Yesterday Dominic Raab was on our TV screens and said that there was no chance that UK would be heading to a national lockdown, unlike France and Germany.
Now the PM appears to be rowing back on that idea.
Boris Johnson will host a press conference with his chief medical and scientific advisers on Saturday afternoon, amid speculation he will impose a national lockdown in England next week.
The Prime Minister is expected to be joined by Professor Chris Whitty and Sir Patrick Vallance in Downing Street at 4pm, following a meeting of his Cabinet earlier in the afternoon.
Mr Johnson has so far resisted pressure to introduce nationwide restrictions, opting instead for a localised tier system, but he is reportedly considering closing everything except essential shops and education settings for a month from Wednesday.
he policy shift comes after new data showed the extent of cases across England. The Office for National Statistics estimated that 568,100 people in households were infected with coronavirus in the week ending October 23.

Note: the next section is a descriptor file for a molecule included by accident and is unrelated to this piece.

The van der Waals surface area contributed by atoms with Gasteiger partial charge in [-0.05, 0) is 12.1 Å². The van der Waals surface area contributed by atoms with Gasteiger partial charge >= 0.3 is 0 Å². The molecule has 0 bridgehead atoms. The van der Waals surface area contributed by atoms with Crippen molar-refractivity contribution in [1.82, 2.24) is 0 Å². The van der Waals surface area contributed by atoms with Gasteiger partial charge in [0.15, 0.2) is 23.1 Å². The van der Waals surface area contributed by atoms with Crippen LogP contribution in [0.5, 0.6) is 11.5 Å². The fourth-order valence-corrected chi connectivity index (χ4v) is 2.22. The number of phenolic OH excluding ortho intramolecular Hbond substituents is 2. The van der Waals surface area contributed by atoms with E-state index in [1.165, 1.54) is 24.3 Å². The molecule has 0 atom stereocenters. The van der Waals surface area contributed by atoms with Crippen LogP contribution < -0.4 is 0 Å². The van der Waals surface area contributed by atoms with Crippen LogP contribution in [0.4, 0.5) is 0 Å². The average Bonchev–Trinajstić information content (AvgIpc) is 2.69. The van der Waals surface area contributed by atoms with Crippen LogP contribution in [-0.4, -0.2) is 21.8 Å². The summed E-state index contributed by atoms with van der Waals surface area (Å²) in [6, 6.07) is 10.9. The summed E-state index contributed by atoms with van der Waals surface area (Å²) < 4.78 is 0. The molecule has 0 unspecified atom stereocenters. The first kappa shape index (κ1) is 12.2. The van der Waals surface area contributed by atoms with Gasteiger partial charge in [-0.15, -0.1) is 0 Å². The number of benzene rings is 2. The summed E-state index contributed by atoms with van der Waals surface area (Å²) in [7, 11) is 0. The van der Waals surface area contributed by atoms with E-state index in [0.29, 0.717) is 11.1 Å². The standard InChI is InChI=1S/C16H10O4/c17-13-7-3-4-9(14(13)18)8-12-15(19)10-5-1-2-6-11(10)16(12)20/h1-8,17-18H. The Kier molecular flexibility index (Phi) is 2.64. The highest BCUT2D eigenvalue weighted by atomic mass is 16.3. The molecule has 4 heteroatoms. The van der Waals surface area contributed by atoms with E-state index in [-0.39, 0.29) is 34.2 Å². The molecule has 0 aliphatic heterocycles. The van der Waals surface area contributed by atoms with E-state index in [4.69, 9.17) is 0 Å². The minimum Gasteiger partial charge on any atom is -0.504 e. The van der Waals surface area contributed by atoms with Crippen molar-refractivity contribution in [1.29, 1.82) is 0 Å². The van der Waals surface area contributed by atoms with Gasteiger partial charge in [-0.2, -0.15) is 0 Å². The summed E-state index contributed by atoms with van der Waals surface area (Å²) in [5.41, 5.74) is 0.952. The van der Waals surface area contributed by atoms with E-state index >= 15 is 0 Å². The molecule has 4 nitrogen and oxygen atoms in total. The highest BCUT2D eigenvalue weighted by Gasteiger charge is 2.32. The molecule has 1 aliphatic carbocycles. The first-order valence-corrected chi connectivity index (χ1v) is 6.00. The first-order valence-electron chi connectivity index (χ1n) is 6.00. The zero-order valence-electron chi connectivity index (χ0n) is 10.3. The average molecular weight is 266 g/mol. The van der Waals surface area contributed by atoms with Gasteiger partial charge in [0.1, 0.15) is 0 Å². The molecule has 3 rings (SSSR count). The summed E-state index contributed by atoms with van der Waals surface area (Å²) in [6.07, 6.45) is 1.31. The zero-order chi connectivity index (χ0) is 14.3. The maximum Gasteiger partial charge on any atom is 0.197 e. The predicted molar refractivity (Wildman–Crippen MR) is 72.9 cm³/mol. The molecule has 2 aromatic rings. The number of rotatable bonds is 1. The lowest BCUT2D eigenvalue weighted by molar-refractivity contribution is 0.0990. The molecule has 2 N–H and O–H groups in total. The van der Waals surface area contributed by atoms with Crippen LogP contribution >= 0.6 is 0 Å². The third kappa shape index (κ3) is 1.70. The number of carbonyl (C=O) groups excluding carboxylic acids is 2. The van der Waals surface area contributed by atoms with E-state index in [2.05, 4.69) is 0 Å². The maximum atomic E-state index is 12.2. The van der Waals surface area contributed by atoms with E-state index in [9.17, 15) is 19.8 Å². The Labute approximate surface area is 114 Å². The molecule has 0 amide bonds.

Members of the Government’s Scientific Advisory Group for Emergencies (Sage) have backed the introduction of more stringent measures.
Professor Sir Jeremy Farrar said the consequences of sticking with the current “insufficient” restrictions would be “much worse” than going for a second lockdown.
The director of the Wellcome Trust said: “The sooner we act, the sooner we can start to recover. It will be a very difficult few weeks now and no one can underestimate the toll that will take on people.
“But the consequences of sticking with the current insufficient restrictions would have been much worse.”
Sage member Professor Calum Semple told BBC Radio 4’s Today programme: “For the naysayers that don’t believe in a second wave, there is a second wave.
“And, unlike the first wave, where we had a national lockdown which protected huge swathes of society, this outbreak is now running riot across all age groups.”
As we gear up for 4pm Nadine Dorries took to Twitter after criticism that every government action is “at least three weeks too late”.
The mental health minister protested: “If only we had a crystal ball and could actually see how many over 60s would be infected, the positivity rate, the infection rate and the subsequent lag giving us the 14-day anticipated demand on hospital beds on any particular day, three weeks in advance.”
Alex Norris MP, a Labour health spokesman, said: “The government didn’t need a crystal ball – it just needed to listen to the scientists who warned repeatedly this would happen.
“The government ignored calls for a short, sharp two-week circuit breaker – and, as a result, we now face an extended lockdown that will damage the economy and which ordinary people will pay the price for.”